New American Standard Bible
Your eyes will see the King in His beauty; They will behold a far-distant land.
King James Bible
Thine eyes shall see the king in his beauty: they shall behold the land that is very far off.
Darby Bible Translation
Thine eyes shall see the King in his beauty; they shall behold the land that is far off.
World English Bible
Your eyes will see the king in his beauty. They will see a distant land.
Young's Literal Translation
A king in his beauty, see do thine eyes, They see a land afar off.
Isaiah 33:17 Parallel
CommentaryBarnes' Notes on the Bible
Thine eyes - The eyes of the righteous, described in Isaiah 33:15.
Shall see the king in his beauty - Some understand this of the Assyrian king. Thus Kimchi understands it, and supposes it means that they shall see him at the walls of Jerusalem; that is, shall see him destroyed. Vitringa supposes it means Yahweh himself as the king of his people, and that they should see him in his glory. Others suppose it relates to the Messiah. But the immediate connection requires us to understand it of Hezekiah (compare the note at Isaiah 32:1-2). The sense is, 'You shall be defended from the hostile army of the Assyrian. You shall be permitted to live under the peaceful and prosperous reign of your pious monarch, and shall see him, not with diminished territory and resources, but with the appropriate magnificence which becomes a monarch of Israel.'
The land that is very far off - You shall be permitted to look to the remotest part of the land of Judea as delivered from enemies, and as still under the happy scepter of your king. You shall not be confined by a siege, and straitened within the narrow walls of Jerusalem. The empire of Hezekiah shall be extended over the wide dominions that appropriately belong to him, and you shall be permitted to range freely over the whole land, even over the parts that are now occupied by the forces of the Assyrian. Virgil has a beautiful passage remarkably similar to this:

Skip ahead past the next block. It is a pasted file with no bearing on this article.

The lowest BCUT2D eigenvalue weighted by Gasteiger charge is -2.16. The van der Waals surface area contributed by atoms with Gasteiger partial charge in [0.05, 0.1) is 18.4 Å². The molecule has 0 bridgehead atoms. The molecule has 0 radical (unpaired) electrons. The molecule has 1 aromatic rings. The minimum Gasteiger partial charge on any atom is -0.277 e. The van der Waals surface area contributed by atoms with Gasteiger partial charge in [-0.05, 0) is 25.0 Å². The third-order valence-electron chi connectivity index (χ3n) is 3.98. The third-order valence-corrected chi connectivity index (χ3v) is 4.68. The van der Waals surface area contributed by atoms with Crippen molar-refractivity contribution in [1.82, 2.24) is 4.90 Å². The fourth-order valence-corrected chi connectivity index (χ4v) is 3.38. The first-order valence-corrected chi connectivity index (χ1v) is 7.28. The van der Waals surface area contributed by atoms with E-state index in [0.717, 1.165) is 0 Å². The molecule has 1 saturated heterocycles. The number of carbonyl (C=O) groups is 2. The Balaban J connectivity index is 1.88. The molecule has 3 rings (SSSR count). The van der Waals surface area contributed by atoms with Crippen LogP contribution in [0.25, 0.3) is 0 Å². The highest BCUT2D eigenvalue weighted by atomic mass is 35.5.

- jurat ire, et Dorica castra,
Desertosque videre locos, litusque relicturn.
AEn. ii. 28.
LibraryThe Rivers of God
'But there the glorious Lord will be unto us a place of broad rivers and streams; wherein shall go no galley with oars, neither shall gallant ship pass thereby.'--ISAIAH xxxiii. 21. One great peculiarity of Jerusalem, which distinguishes it from almost all other historical cities, is that it has no river. Babylon was on the Euphrates, Nineveh on the Tigris, Thebes on the Nile, Rome on the Tiber; but Jerusalem had nothing but a fountain or two, and a well or two, and a little trickle and an intermittent …
Alexander Maclaren—Expositions of Holy Scripture
The Border of his Sanctuary
The Angel of the Lord in the Pentateuch, and the Book of Joshua.
The Blessed Privilege of Seeing God Explained
Then I said, "Woe is me, for I am ruined! Because I am a man of unclean lips, And I live among a people of unclean lips; For my eyes have seen the King, the LORD of hosts."
Then the moon will be abashed and the sun ashamed, For the LORD of hosts will reign on Mount Zion and in Jerusalem, And His glory will be before His elders.
You have increased the nation, O LORD, You have increased the nation, You are glorified; You have extended all the borders of the land.
But there the majestic One, the LORD, will be for us A place of rivers and wide canals On which no boat with oars will go, And on which no mighty ship will pass--
For the LORD is our judge, The LORD is our lawgiver, The LORD is our king; He will save us--
For what comeliness and beauty will be theirs! Grain will make the young men flourish, and new wine the virgins.
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